In this 3-part case study series, you’ll gain valuable, real-life insight into the world of building full-blown modern web apps, UI/UX design, SEO, payment gateways, and more. This series will be partly reflection/partly how the hell do we fix this mess
and move on from here + other fun topics.
First, a throwback:
ZAIZON is a highly respected wine & food delicacy at Falkoner Allé, Frederiksberg (a big city in the middle of Copenhagen, Denmark). In early 2015, and early into my freelancing career, I re-designed Zaizon’s website, with WordPress
as the CMS/blogging engine.
Besides building a responsive website, a key focus of Zaizon was SEO (Search Engine Optimization). We had a clear vision in mind:
Drive more traffic to the website from Google, with a specific emphasis on targetting Zaizon’s high-end wine coolers, of which Zaizon has many, both for private and professionals.
As far as general traffic goes, I started working with Zaizon April 9th, 2015, and Zaizon went from:
An average of 23 visitors per day in 2015
To an average of 93 visitors per day in 2016.
To an average of 131 visitors per day in 2017
This year, 6-7 months into 2018 Zaizon’s average is 252 visitors per day. This means that Zaizon’s average has almost doubled compared to 2017(!)
That’s great! Right..?
From a general SEO/site-traffic perspective, yes. Zaizon’s average number of daily visitors has increased almost 1100% in 3 years, that’s pretty good!
But then Lars, the owner of Zaizon called me up a few months back and told me that Zaizon’s webshop (a separate app which I was not involved with) has converted close to zero dollars in the meantime.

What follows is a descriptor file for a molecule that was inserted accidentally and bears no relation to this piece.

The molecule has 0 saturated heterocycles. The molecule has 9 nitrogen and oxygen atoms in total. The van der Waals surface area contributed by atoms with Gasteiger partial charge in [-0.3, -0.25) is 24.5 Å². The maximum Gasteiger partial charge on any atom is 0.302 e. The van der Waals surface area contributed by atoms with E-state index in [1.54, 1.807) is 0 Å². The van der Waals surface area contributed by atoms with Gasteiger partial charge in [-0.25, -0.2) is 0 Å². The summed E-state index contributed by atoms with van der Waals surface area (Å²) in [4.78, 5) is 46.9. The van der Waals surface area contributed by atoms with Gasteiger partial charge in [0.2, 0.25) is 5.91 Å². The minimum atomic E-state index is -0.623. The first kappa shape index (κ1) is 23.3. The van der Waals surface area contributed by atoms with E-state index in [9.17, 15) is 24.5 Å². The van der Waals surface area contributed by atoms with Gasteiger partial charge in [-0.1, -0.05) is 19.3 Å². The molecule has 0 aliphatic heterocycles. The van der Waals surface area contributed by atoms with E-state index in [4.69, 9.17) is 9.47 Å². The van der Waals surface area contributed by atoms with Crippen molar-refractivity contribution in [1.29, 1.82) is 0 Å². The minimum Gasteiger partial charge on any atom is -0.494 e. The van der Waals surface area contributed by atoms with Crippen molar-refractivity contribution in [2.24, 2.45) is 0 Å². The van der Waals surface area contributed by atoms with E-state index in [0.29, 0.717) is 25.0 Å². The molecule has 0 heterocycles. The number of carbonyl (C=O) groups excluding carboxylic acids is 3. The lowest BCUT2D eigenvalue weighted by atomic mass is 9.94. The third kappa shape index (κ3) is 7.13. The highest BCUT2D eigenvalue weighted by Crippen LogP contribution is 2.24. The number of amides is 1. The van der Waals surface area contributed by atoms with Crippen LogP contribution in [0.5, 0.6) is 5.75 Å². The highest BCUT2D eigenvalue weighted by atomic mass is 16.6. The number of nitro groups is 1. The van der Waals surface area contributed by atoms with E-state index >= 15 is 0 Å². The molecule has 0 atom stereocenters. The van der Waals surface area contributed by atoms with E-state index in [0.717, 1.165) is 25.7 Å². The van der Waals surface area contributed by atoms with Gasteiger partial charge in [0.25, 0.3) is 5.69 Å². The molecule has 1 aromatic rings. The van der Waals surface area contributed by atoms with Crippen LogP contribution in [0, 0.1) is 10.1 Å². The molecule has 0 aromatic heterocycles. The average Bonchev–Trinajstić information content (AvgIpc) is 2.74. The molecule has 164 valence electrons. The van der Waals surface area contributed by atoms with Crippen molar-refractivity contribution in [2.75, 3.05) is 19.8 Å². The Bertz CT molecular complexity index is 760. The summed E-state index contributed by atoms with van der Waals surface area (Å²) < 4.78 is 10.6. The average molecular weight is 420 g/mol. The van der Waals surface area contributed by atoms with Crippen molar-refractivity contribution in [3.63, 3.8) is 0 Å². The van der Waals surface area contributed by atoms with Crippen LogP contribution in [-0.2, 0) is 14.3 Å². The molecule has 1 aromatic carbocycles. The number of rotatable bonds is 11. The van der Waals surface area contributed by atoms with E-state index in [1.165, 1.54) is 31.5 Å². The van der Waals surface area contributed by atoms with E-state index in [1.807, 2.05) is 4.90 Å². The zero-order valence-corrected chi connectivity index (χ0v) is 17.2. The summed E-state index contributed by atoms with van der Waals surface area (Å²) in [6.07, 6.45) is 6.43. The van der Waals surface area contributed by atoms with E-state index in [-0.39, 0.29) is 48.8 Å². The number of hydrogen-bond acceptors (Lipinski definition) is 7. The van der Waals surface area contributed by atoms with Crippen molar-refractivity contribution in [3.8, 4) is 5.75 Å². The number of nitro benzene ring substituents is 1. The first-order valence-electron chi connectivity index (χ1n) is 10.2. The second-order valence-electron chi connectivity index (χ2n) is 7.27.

Yeah, Zaizon has two sites: a WordPress business/blog site (which I built), and a webshop (on a subdomain) from another company.
Here’s what happened
After I built Zaizon’s main website, in early 2015, I offered to build their webshop also, for $5000 (my plan was to use WooCommerce).
But Zaizon respectfully declined my offer.
I don’t blame them one bit because someone else gave them an offer they couldn’t refuse:
A free webshop
For $1200 per year.
How can you say no to that? Sure, that $1200 per year subscription will turn into many thousands over time, but still, it would take 4.1 years before they’d reached the amount that I offered to build their webshop for ($5000).
Think of all the money you could make on a webshop, especially if you have hundreds of connoisseur products, and a respected name — like Zaizon has. For only $1200 per year, it sounds like a great investment.
But it wasn’t. And the reason is simple. Well, in hindsight it’s simple.
Rocking a successful webshop in modern times requires more than just having cool products listed somewhere on the web.
Back in the 90’s, having a webshop within just about any niche would be profitable, because you had no competition and few standards.
Today, there is fierce competition. And not only that, the standards of how a website (or web app) should look & function, are increasing rapidly.
In modern times:
Your website should look damn good. Think Airbnb, in terms of aesthetics and cleanness.
Your website should be blazing fast. Nobody has patience.
Your website should have armor plated-security like a Fort Knox guarded by a pack of pissed off grizzly bears.
Your website should have seamless usability. “Don’t make me think”.
Your website should have top-notch accessibility features (e.g. for visually impaired people)
Your website should have as good Search Engine Optimization (SEO) as possible.
Your website should be fully responsive, or as I like to call it: device agnostic. It should work on every relevant device.
The aesthetics might be the least important factor to how Search Engines judge your website — but humans do judge a book by its cover.